Since the last report in February grass growth has been good, lambing is in full swing with ewes and lambs being turned out to very good grass covers.
The next two weeks will be very demanding for Michael as by the end of that period lambing will be well through. The main focus will then switch to grazing management, closing for silage and Nematodirus prevention.
In February I informed you that Michael's flock of 306 ewes and 113 ewe lambs were scanned for 777 lambs (2.02 lambs/ewe and 1.41 lambs/ewe lamb mated).
Of these there were 94 sets of triplets and 53 ewe lambs were scanned with twins. According to Michael "the scanning results meant that preparation this year had to be much better than normal as I knew that I would need the automatic lamb feeder operating from start of lambing and that I could end up with 100 pet lambs if I do not leave the twins on the ewe lambs."
Lambing began on March 5 and according to Michael it "was slow for the first 12 days but has picked up quite a bit since and we are expecting a hectic two weeks to come now. Overall it is going very well with lamb mortality below 10pc but, when we get a 'hit' they are heavy hits."
On March 24 there were 120 ewes lambed with over 240 lambs.
Losses at present are 24 lambs and four ewes. Michael clarified those figures by saying "10 of those 14 deaths occurred in late pregnancy before lambing began".
There were just 14 lamb deaths since lambing began (about 6pc). Michael's target is to keep lamb mortality under 10pc.
"If we can keep lamb mortality at or below 10pc we should end up with 700 lambs".
It is important to set annual goals or targets and review progress later with the objective of learning for the following year. Of the four ewes that died, three were all scanned with triplets and one with quads.
One ewe just went off her feet and probably ended up with pregnancy toxaemia; one died following prolapse; one ewe had an intestinal prolapse and the fourth died following an induced lambing as she had been showing a vaginal discharge.
The ewes are lambing down with good body condition scores (BCS) of 3.0-3.5. Milk supply is good but after about 12 days lambing Michael ran into some 'Watery Mouth' problems and has started using Spectam since then.
Michael allows the ewe to lamb within her pen.
He normally pens her off in the corner using two hurdles once the first lamb is born. When she has licked her lambs he carries the lambs to an individual pen and the ewe usually follows behind.
Here the navels are sprayed with iodine and they remain in the individual pen for 24 hours unless there is pressure for pen space.
There are 16 pet lambs on the automatic feeder at present and this is being added to on a daily basis. These are mainly triplet lambs.
"I give all triplet lambs 100 ml of cow biestings and leave them on the ewe for 12 hours. I try and leave an evenly matched pair on the ewe by removing either the strongest or the weakest lamb of the three".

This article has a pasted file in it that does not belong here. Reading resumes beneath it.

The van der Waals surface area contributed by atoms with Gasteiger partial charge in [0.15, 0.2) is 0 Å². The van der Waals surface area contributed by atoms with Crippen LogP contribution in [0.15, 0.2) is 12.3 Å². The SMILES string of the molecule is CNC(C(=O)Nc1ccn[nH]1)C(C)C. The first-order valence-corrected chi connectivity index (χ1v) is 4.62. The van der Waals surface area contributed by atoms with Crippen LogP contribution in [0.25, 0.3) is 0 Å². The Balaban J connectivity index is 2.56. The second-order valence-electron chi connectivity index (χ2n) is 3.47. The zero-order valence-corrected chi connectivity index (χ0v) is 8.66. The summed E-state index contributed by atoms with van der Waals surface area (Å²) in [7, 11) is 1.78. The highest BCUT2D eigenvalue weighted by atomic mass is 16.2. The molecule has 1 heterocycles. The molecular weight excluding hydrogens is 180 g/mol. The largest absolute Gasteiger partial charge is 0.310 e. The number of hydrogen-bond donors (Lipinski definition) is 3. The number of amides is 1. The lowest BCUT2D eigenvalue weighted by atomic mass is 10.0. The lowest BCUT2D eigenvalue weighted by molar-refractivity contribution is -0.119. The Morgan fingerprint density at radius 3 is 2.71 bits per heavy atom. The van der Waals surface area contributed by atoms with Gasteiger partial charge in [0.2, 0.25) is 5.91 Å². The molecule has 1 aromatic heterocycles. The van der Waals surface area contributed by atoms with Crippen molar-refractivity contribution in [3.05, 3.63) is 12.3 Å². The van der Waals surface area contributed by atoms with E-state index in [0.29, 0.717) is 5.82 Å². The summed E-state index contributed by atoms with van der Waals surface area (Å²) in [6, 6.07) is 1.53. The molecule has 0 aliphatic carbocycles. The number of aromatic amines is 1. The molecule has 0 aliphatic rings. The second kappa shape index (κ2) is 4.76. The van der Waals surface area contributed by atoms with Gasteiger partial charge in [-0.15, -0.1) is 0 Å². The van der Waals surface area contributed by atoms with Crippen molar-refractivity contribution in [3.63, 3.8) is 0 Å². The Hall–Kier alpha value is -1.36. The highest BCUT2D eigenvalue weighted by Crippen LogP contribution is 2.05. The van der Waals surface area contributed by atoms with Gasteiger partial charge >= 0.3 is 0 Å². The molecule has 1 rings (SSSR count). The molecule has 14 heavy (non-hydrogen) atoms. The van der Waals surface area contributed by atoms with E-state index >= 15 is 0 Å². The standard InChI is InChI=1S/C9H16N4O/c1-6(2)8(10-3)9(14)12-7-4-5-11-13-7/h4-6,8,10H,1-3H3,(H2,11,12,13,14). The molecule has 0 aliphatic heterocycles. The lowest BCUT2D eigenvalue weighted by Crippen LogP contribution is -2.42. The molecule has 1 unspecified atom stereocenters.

The pets are all in one group at present but the aim is to have at least two groups split on age.
Michael has taken on one causal worker for the lambing period - an LYIT Agriculture student on a six-week placement.
His wife Claire and daughter Aishling are available every evening and at the weekends and his sister Bridget flew in from London on Monday 25 and will spend two weeks helping out. Michael's parents Philomena and William also play a very active role in the farmyard during this hectic period.
Weather & Grassland
The weather in February was quite good but from March 2 to March 18 it was poor with heavy rain, wind and sleet showers.
Michael did not get any ewes and lambs to grass until March 18. On March 23 he had 65 ewes turned out and was turning out more during my visit. He EID tags and numbers his lambs just prior to turnout. The ewe has a matching number.
A numbering system such as this leaves management simpler when he spots an issue in the field such as a lame lamb or a lamb that appears to be 'off colour'.
Sunday, March 24 was too stormy and cold to turn out sheep but on Monday Michael turned out approximately 40 ewes with lambs in small groups of 5-6 ewes. These are usually walked one at a time to a small paddock beside the lambing shed.
Michael applied 32 units of Nitrogen on February 20 (as 25kg of 18.6.12 and 25kg of 46pcN Urea per acre).
On March 23 all fields had between 6cm and 11cm of grass with an average cover being about 8cm. Michael was turning his ewes and lambs out to fields with 7cm-8cm.
He plans to graze his heavy covers when the ewes are out 10 days, are more settled and have higher intakes.
The ideal scenario would be to graze off these heavy covers over three to four days, but he will need bigger groups to do that.
With the amount of grass available one could be tempted to close off some fields for silage now but as the weather can change quite quickly at this time of year it is too early to chance that. (In 2018 covers ranged from 7cm down to 4cm at this time).
Michael was planning to feed his ewes between 0.5kg/head/day for a few weeks post turnout but this plan may have to be changed if the weather stays mild and good grass growth continues.
To tackle the current grass cover, Michael plans to turnout the 27 ewes that were originally scanned as barren.
At least 70pc of these have been mated since scanning and he plans to scan these again around April 10. He will also turn out his rams and nine dry ewe lamb replacements.
He currently has over 300 store hoggets left. He could also turn the lighter hoggets to grass. It is a big change from previous years when most farmers would be trying to save grass for ewes and lambs at this time.
John Cannon is a Teagasc advisor based in Letterkenny, Co Donegal email: email@example.com